Audrey Turner is fourteen-years-old and a recluse from the outside world. She can’t leave the house, has given up her phone, wears dark sunglasses everywhere she goes, and finds it difficult to tolerate physical contact (or eye contact) with most people. But she never used to be that way. Suffering from Social Anxiety Disorder, General Anxiety Disorder, and depressive episodes as the result of a traumatic bullying experience, Audrey spends her days at home, only interacting with her immediate family- her Daily Mail-obsessed mother Anne, her non-alpha dad Chris, her computer-game-addict brother Frank and her four-year-old brother Felix. Keeping herself within the safety bubble of home and her therapist’s office, Audrey feels that she is actually able to cope with life.
But then Frank’s friend Linus starts coming over, and Audrey’s boundaries are challenged. Not only is Linus sweet, friendly and cute- his big ‘orange-segment’ smile is a winner- but he also seems to understand Audrey’s condition a lot better than most, and tries to help her overcome her problems. As the two spend more time together, Audrey starts to come out of her shell, and her confidence improves immensely. After all the trauma she has experienced, Audrey is finally managing to find herself again, and her place within the real world…
This novel deals with anxiety and depression as after-effects of traumatic bullying, so the fact that the story is entertaining and often amusing can be a little disconcerting for some readers, making them wonder whether there is something warped about their sense of humour. Never fear, however, because that is the talent of Sophie Kinsella. She has been churning out popular comedic fiction for a long time (her books from her Shopaholic series are bestsellers, and the first one was even made into a film a few years ago). She is skilled enough to find the silver lining in most cases and has managed to make Audrey’s condition more relatable to her audience. She has in no way demeaned the seriousness of depression and anxiety, but has instead shown the ups and downs that are associated with the mental illness, while keeping the story light enough for a teenage audience. Kinsella also neglects to tell her readers the exact bullying experience that Audrey dealt with, but her hints about Audrey’s hospitalisation and resulting mental state paint a serious enough picture. Whether this is to discourage similar bullying, or because she wants us to use our imaginations is uncertain, but it means that readers aren’t focussed so much on the details behind why Audrey is the way she is, and instead can focus on the story of her recovery.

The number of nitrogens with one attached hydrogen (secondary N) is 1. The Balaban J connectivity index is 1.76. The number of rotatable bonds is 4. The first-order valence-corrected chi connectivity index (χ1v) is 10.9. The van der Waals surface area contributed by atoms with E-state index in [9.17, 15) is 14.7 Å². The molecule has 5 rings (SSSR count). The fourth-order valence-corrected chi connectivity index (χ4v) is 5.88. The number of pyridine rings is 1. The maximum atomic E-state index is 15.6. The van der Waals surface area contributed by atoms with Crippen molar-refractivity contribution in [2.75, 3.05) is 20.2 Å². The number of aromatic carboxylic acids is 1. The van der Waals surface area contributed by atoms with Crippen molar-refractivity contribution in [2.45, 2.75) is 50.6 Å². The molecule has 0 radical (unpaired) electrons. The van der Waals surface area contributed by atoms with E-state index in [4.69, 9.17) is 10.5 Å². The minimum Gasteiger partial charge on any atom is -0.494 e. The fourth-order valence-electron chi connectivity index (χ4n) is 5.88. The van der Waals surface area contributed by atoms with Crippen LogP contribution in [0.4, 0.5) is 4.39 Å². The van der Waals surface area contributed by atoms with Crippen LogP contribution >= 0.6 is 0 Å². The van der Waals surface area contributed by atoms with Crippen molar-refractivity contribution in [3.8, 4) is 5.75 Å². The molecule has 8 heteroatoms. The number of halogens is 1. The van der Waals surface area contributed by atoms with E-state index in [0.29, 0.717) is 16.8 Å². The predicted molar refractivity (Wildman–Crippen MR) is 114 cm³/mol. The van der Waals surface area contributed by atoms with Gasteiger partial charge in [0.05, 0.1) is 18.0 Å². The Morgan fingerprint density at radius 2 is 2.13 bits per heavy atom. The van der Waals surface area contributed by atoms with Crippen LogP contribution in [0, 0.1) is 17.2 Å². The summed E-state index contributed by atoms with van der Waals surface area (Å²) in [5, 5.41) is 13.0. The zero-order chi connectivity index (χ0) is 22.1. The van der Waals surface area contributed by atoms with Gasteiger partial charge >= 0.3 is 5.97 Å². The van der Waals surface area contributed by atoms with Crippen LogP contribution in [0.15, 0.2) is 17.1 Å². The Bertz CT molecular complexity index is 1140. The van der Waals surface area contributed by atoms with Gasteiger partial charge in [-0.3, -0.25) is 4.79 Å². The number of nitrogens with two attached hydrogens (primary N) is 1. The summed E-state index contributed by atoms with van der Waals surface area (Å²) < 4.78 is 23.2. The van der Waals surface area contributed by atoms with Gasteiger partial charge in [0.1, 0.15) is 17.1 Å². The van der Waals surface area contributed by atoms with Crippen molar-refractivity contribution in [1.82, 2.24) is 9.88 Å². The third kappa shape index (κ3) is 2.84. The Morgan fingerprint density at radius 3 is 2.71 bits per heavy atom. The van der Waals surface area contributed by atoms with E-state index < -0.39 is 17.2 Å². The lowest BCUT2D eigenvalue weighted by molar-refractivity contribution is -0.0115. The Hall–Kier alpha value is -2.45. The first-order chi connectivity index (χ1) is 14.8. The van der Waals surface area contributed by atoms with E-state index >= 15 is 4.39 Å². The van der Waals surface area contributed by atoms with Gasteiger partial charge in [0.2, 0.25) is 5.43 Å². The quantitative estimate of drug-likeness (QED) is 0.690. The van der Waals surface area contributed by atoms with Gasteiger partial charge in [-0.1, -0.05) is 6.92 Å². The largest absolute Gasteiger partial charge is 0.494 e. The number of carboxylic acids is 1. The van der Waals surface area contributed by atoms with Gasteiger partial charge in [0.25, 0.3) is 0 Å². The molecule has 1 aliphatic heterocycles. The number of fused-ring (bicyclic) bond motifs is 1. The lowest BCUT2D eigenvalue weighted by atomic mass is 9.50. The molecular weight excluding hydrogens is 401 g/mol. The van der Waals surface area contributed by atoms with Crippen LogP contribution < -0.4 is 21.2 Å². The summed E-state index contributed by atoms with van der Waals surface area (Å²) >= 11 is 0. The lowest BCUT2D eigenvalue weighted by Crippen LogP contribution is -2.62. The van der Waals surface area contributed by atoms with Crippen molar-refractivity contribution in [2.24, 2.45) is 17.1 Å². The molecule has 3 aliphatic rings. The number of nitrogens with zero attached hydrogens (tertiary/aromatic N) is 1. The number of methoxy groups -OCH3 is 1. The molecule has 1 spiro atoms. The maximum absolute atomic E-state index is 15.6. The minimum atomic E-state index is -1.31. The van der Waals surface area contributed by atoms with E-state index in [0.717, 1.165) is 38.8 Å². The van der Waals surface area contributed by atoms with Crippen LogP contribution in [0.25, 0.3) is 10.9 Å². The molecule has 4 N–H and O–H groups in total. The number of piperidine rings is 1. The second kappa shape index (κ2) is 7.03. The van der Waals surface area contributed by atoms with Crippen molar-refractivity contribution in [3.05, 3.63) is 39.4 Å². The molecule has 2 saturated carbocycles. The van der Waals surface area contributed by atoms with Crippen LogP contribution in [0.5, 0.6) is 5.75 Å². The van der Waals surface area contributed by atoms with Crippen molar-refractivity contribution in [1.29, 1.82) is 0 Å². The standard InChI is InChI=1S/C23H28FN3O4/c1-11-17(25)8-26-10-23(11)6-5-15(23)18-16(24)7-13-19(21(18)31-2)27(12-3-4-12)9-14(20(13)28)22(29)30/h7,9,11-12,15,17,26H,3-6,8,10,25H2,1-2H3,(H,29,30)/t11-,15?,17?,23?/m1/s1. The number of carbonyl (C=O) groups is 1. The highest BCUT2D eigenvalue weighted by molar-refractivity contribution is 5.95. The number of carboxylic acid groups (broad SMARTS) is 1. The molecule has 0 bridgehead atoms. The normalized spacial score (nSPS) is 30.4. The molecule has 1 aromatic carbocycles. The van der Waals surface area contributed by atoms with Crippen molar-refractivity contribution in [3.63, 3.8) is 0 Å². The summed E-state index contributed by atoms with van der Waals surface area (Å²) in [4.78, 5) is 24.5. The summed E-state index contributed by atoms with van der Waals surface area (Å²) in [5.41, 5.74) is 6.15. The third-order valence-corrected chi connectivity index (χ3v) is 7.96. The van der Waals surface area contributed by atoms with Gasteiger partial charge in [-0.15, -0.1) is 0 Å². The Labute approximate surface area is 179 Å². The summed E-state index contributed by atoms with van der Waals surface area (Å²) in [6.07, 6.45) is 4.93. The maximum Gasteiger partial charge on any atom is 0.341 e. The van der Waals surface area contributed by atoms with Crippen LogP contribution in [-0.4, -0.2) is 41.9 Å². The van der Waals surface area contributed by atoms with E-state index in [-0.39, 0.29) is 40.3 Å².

Despite being the main character of the book (and the narrator), there are actually more interesting people in this novel than Audrey. The real star (in my opinion) is her older brother Frank, who engages in different exploits to outwit their mother. His character perfectly complements Audrey’s, and the family dynamics are easy to relate to. Audrey’s mum, heavily influenced by the doomsayer articles in the Daily Mail, is another stand-out character, and her heated and often confused clashes with Frank provide plenty of welcome and humorous entertainment. The story even reads like a comedy movie script, where you can easily imagine everything playing out on screen. Finding Audrey is an entertaining read, and you will find yourself cheering Audrey and her family on as they try to overcome the obstacles that life throws their way.